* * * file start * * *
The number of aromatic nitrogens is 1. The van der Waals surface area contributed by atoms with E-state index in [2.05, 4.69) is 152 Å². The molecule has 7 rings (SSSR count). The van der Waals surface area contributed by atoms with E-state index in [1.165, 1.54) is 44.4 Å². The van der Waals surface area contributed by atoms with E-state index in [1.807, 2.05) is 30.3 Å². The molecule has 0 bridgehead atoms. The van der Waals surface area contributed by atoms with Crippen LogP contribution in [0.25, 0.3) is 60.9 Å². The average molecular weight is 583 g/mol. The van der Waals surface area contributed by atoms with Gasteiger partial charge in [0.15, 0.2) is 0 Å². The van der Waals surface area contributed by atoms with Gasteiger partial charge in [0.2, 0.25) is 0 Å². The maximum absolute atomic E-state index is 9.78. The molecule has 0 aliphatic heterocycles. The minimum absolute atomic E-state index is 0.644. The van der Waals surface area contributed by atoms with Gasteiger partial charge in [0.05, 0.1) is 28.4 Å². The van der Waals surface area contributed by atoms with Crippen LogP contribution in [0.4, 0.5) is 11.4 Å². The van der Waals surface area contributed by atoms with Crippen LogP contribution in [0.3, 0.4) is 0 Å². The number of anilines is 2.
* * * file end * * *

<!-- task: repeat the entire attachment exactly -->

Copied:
The number of aromatic nitrogens is 1. The van der Waals surface area contributed by atoms with E-state index in [2.05, 4.69) is 152 Å². The molecule has 7 rings (SSSR count). The van der Waals surface area contributed by atoms with E-state index in [1.165, 1.54) is 44.4 Å². The van der Waals surface area contributed by atoms with E-state index in [1.807, 2.05) is 30.3 Å². The molecule has 0 bridgehead atoms. The van der Waals surface area contributed by atoms with Crippen LogP contribution in [0.25, 0.3) is 60.9 Å². The average molecular weight is 583 g/mol. The van der Waals surface area contributed by atoms with Gasteiger partial charge in [0.15, 0.2) is 0 Å². The van der Waals surface area contributed by atoms with Gasteiger partial charge in [0.2, 0.25) is 0 Å². The maximum absolute atomic E-state index is 9.78. The molecule has 0 aliphatic heterocycles. The minimum absolute atomic E-state index is 0.644. The van der Waals surface area contributed by atoms with Gasteiger partial charge in [0.05, 0.1) is 28.4 Å². The van der Waals surface area contributed by atoms with Crippen LogP contribution in [0.4, 0.5) is 11.4 Å². The van der Waals surface area contributed by atoms with Crippen LogP contribution in [0.3, 0.4) is 0 Å². The number of anilines is 2.